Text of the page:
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Why Medigap sellers’ ears are burning

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The idea of overhauling the traditional Medicare plan design in ways that could kneecap the Medicare supplement (Medigap) market kept coming up today during a House Energy & Commerce health subcommittee hearing on Medicare physician pay reform.

The subcommittee organized the hearing to look at ways to solve the Medicare physician pay “sustainable growth rate” (SGR) problem. Years ago, members of an early Congress tried to rein in Medicare spending by holding increases in Medicare physician pay to the growth rate of U.S. gross domestic product (GDP). Since then, physician pay has increased much faster than GDP, and Congress has never had the heart to make an SGR-related adjustment stick.

Last year, Democrats and Republicans agreed on the need for an SGR fix, but they never could agree on how to pay for a fix.

Earlier congressional and Obama administration efforts to hold down federal spending on Medicare Advantage plans — private plans that serve as a replacement for traditional Medicare plan coverage — have slowed or possibly reversed Medicare Advantage growth. UnitedHealth Group Inc. (NYSE:UNH) reported Wednesday, for example, that its Medicare Advantage enrollment in the third quarter of 2014 was about the same as it was a year earlier.

Sales of Medigap plans — private insurance policies designed to fill in the many complicated gaps in traditional Medicare Part A hospitalization coverage and Medicare Part B physician services coverage — have looked better. UnitedHealth’s Medigap sales grew 8.5 percent year over year.

But Medigap plans — and the traditional Medicare plan design quirks that led to the creation of Medigap plans — face formidable opposition.

How Washington handles Medicare changes could be relevant to the major medical community, because many of the features of the Patient Protection and Affordable Care Act (PPACA) exchange system are based partly on the government’s experience with the Medicare Advantage and Medigap markets.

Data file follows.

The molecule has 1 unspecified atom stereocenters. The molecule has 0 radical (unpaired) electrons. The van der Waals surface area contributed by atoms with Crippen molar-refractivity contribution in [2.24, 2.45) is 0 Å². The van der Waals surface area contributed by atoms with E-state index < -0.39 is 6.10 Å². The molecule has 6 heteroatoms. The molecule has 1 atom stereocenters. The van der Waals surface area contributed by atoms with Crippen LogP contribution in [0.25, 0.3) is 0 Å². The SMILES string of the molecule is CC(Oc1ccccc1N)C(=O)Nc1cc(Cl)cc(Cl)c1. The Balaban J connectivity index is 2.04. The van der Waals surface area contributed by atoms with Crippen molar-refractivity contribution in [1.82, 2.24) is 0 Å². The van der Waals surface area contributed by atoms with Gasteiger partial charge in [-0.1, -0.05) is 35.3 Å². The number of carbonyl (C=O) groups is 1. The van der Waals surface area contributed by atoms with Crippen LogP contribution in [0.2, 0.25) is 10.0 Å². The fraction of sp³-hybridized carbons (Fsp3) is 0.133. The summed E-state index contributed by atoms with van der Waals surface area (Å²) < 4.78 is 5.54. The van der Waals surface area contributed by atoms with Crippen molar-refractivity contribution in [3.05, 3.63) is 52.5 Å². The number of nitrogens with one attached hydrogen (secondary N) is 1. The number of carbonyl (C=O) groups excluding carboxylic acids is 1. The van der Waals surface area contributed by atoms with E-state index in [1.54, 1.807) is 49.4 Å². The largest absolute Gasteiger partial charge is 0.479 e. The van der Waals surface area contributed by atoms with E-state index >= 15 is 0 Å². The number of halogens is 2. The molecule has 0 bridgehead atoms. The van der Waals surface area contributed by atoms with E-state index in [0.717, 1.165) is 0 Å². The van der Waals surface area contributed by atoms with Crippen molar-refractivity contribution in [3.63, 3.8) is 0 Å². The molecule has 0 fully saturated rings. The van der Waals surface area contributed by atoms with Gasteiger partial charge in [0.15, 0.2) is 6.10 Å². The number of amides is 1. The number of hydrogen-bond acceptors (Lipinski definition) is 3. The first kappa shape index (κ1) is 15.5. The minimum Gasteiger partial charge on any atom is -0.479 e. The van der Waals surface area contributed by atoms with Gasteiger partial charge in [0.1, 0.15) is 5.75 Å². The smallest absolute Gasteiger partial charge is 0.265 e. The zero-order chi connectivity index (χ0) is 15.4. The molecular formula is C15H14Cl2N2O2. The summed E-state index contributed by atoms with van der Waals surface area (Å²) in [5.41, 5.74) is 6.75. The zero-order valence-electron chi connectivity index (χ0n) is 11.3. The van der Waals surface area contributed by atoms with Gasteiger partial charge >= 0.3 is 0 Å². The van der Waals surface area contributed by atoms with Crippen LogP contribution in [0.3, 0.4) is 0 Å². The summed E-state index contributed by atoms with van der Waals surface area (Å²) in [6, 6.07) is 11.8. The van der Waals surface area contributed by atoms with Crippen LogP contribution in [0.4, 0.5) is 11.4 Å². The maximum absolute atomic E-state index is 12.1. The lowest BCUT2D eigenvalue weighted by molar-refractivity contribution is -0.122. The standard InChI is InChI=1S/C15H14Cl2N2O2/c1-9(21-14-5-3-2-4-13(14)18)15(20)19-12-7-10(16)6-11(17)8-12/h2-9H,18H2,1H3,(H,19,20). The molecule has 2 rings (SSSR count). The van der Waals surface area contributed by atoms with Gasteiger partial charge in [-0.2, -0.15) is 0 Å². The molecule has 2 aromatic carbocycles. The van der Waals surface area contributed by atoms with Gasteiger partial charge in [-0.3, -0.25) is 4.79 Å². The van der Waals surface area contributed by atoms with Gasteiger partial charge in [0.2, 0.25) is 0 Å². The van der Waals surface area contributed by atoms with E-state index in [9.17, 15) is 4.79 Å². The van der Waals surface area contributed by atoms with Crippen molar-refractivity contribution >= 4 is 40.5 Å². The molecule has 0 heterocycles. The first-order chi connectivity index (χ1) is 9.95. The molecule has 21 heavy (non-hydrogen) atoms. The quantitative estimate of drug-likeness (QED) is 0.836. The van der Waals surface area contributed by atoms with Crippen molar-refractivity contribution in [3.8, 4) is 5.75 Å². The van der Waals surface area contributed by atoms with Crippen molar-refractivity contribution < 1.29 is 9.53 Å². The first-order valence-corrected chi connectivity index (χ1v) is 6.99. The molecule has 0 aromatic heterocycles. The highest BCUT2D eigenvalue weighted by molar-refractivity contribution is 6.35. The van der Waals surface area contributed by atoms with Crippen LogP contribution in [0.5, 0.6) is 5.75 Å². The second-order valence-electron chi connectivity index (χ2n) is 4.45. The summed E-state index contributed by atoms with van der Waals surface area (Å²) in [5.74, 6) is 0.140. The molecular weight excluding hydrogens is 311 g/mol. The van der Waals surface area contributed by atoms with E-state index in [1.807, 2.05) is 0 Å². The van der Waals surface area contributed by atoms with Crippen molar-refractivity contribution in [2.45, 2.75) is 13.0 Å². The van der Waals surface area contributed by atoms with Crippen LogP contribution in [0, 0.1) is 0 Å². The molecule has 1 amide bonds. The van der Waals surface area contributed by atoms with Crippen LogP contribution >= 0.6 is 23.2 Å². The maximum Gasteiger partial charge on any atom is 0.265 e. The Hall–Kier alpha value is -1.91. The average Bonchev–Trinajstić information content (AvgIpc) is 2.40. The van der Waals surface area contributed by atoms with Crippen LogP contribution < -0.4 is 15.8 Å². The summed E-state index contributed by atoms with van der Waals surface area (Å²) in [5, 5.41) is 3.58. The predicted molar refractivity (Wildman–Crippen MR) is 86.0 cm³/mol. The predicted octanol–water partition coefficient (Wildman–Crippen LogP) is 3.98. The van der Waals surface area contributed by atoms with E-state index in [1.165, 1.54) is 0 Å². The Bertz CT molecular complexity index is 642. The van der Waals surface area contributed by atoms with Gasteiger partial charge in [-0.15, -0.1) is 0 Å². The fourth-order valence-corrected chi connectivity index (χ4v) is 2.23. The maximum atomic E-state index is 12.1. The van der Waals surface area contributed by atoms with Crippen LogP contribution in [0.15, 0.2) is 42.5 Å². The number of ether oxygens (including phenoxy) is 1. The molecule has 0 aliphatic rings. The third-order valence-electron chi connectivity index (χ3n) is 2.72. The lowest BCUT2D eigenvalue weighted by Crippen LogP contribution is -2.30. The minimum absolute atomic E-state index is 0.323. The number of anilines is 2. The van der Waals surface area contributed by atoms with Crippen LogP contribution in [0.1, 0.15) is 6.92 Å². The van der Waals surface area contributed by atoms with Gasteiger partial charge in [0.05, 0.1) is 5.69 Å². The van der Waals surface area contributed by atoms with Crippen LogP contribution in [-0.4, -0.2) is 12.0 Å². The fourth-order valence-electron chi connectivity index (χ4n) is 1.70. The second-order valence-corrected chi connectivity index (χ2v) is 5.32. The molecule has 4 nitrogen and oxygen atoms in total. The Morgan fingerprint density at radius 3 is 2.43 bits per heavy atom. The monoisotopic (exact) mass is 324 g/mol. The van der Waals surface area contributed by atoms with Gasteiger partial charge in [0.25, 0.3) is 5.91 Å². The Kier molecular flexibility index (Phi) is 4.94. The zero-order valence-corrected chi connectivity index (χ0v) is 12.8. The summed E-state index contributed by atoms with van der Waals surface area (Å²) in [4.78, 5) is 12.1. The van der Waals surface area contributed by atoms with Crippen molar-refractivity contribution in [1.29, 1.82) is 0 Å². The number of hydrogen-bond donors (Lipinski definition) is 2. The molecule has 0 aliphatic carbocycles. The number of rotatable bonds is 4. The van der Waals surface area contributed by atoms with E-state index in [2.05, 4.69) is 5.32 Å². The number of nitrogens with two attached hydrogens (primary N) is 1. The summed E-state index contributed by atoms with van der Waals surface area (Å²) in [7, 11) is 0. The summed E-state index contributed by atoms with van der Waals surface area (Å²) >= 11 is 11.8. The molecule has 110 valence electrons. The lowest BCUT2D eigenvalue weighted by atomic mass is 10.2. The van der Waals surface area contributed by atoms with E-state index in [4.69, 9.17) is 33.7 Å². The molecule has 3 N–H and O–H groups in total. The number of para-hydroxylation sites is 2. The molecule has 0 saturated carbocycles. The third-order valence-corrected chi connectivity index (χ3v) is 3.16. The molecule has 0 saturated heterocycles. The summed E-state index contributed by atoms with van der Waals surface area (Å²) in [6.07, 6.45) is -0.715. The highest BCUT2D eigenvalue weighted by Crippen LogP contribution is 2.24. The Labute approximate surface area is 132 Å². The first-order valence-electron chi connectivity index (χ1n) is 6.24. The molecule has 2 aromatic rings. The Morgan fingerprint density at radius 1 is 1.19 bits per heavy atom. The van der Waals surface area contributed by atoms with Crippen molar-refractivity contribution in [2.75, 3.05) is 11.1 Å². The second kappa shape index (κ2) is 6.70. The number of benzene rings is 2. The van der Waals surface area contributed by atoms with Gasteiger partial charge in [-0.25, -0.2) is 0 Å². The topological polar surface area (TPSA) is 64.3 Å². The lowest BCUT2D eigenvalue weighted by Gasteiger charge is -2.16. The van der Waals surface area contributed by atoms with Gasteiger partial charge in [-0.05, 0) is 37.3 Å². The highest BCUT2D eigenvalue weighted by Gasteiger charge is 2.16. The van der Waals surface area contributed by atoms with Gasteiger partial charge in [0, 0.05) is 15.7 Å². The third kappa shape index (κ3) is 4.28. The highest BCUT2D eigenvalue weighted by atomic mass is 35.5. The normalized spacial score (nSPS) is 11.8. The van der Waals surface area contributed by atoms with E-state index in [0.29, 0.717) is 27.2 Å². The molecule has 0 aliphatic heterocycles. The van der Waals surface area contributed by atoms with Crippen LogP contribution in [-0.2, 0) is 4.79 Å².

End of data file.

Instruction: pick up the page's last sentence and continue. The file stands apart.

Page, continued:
The outcome could also be relevant to the long-term care (LTC) planning, because of Medicare’s role in paying for home care, and because of possible interactions of Medicare program changes with proposals to have traditional Medicare or Medigap policies pay for nursing home care.

To learn more about what SGR hearing witnesses were saying today about Medigap, read on.

Babies in diapers

1. Witnesses supported making Medicare enrollees’ skin hurt in a simpler way.

Sen. Joseph Lieberman, a former Democratic and later independent senator from Connecticut, stumped for a proposal he developed earlier with Sen. Tom Coburn, R-Okla., to replace the traditional Medicare program’s intricate array of co-payment, coinsurance and deductible requirements with a $7,500 annual cap on a traditional Medicare enrollee’s out-of-pocket medical expenses.

To keep that cap from leading to an increase in Medicare enrollees getting unnecessary and wasteful care, the Lieberman-Coburn proposal calls for giving the enrollees “more skin in the game” and prohibiting Medigap policies from paying any of the first $550 of an enrollee’s out-of-pocket costs.

Lieberman acknowledged that some say banning “first-dollar cost sharing” would hurt low-income seniors.

Lieberman argued that capping those seniors’ out-of-pocket spending would help those seniors avoid having to pay extra for Medigap coverage.

Lieberman said the Kaiser Family Foundation proposal would lower costs for about 80 percent of Medicare enrollees.

See also: Study Skewers Medigap Plans.


2. Hospitals are open to the idea of imposing a surcharge in Medigap plans with especially low cost-sharing requirements.

Richard Umbdenstock, president of the American Hospital Association (AHA), talked about the proposed ban on first-dollar Medigap coverage. He also talked about President Obama’s proposal to add a 15 percent surcharge to Medicare Part B premiums for new enrollees who buy Medigap coverage that fail to share enough of the health care costs with the patients.

The AHA is open to both proposals, Umbdenstock said.

GAO analysts eye Medigap effects

U.S. Capitol

3. The hearing was light on representation for patients and insurers. 

The only SGR hearing witness who could be called a patient advocate was Eric Schneidewind, president-elect of the AARP. AARP lets insurers offer insurance products to its members through affiliate marketing relationships, and it looks as if AARP was the only organization with a witness at the hearing that has much of a relationship with insurance issuers and distributors.

See also: Ways and Means Goes After AARP.

CORRECTION: Joseph Lieberman’s role was described incorrectly in an earlier version of this article. He was a senator from Connecticut. 


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